We’re opening up the ancient portals that lead us into the great river of grief. Most of us are feeling overwhelmed and uncertain how to hold what we’re witnessing and feeling into at this moment in time. We feel the duty to remain aware and fierce in our actions. And yet, we often feel ill-equipped to sustain ourselves emotionally, physically, and spiritually while we fight the good fight.
While it is essential that we not turn away from the pain and injustice, we are doing ourselves a disservice by not acknowledging and allowing ourselves to grieve. And yet, why would we? We have no elders or communal guidance showing us that to grieve these sorrows is ok or even necessary. Instead, we become exhausted in our anger. I see this manifesting in shame, or blame, and eventually dividing us even further as our anger is displaced upon each other for not doing enough.
What if after a long day of doing all we could with what we have, we gathered together to share our sorrow and our grief?
I have a sense that the antidote to our suffering is in practicing our ancestral wisdom. A wisdom that includes community rituals for grieving, a wisdom that includes daily tending and ritual offerings to our well ancestors and more-than-human kin. If we continue to see ourselves as separate from the natural world than we cannot engage in a sacred and reciprocal relationship. A relationship where we exchange offerings and blessings and ask for the help we are in need of.
And we must remember that this ability to do so exists within all of us, regardless of how long ago the severing of these ways occurred. We have all come from lineages that at some point in time practiced the old ways of sacred reciprocity. So we must also seek to connect with the ways of our people and cease taking from others.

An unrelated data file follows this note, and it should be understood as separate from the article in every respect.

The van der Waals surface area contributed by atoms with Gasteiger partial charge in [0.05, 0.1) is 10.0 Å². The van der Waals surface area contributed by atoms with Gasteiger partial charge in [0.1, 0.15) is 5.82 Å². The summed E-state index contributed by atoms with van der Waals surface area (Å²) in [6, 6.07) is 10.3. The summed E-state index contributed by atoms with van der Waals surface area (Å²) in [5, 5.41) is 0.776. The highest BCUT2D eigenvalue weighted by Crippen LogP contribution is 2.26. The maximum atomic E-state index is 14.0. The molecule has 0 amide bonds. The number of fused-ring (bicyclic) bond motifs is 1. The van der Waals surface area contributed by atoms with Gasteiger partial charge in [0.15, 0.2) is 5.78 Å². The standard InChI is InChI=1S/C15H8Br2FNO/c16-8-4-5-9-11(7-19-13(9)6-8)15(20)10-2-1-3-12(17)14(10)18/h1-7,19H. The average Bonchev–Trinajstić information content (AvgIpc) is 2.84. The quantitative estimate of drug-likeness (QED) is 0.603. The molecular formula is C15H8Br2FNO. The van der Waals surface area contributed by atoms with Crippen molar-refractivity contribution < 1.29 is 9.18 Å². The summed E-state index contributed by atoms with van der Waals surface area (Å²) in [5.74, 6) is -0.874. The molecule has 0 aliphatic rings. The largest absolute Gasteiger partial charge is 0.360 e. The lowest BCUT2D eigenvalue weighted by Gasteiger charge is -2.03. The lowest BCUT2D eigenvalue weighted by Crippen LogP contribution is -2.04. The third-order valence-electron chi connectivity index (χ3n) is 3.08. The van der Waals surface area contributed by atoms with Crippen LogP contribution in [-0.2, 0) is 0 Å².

I carry with me a heavy underlined copy of Francis Weller’s book, The Wild Edge Of Sorrow. This has been a companion for me as I too cry into the night sky and dig holes to fill with offerings to acknowledge the pain I am feeling. Francis puts language to the various streams of grief that are present within us that often go unrecognized. In his naming of these distinct gates of grief, he offers us a place to tend to our collective pain so that we can continue to hold space for the work we feel called to do in effecting change.
The Fourth Gate of grief he names “What We Expected But Did Not Receive”. This gate speaks to me most deeply of the expectation to live on this Earth engaging in our Old Ways. The ancestral ways of tending to the unseen realms and practicing sacred reciprocity. We have become severed from these ways and have forgotten that our most profound relationships (and ways of being) are not solely human. When our relationship with the Sacred is as nurtured as our most intimate human relationships we have access to endless guidance and support. We no longer feel at a loss for not knowing what to do or how to help when our modern world becomes increasingly more unjust and inhumane.
In essence, I see this engagement of tending to the unseen realms and honoring our grief as our ancestral inheritance. By attuning and communing with the ancient voices of stone, flower, honey bee, wind, and spirits of place we are fortified against the sorrows of the world. This is in no way to say that we should not rally and be fierce in our actions. It is simply an urgent call to remember our ancestral wisdom so we can stand longer, and be more fierce in our stance against oppressive forces.
I urge you to dig your hands into the earth, carve out a hole that will hold your tears, and fill this space with offerings and blessings that acknowledge the ancient ones who are here to assist you. Invite ritual back into your daily life, because it is the language of the soul, a way to effectively communicate to the sacred that you are seeking relationship with. Notice how this practice of tending and grieving shifts your feelings of overwhelm and helplessness. These are the gifts of our ancient and loving people.
Hi! I’m Adrienne. I help healers, mystics, and the sensitive ones embody belonging through ancestral healing, reverence and ritual.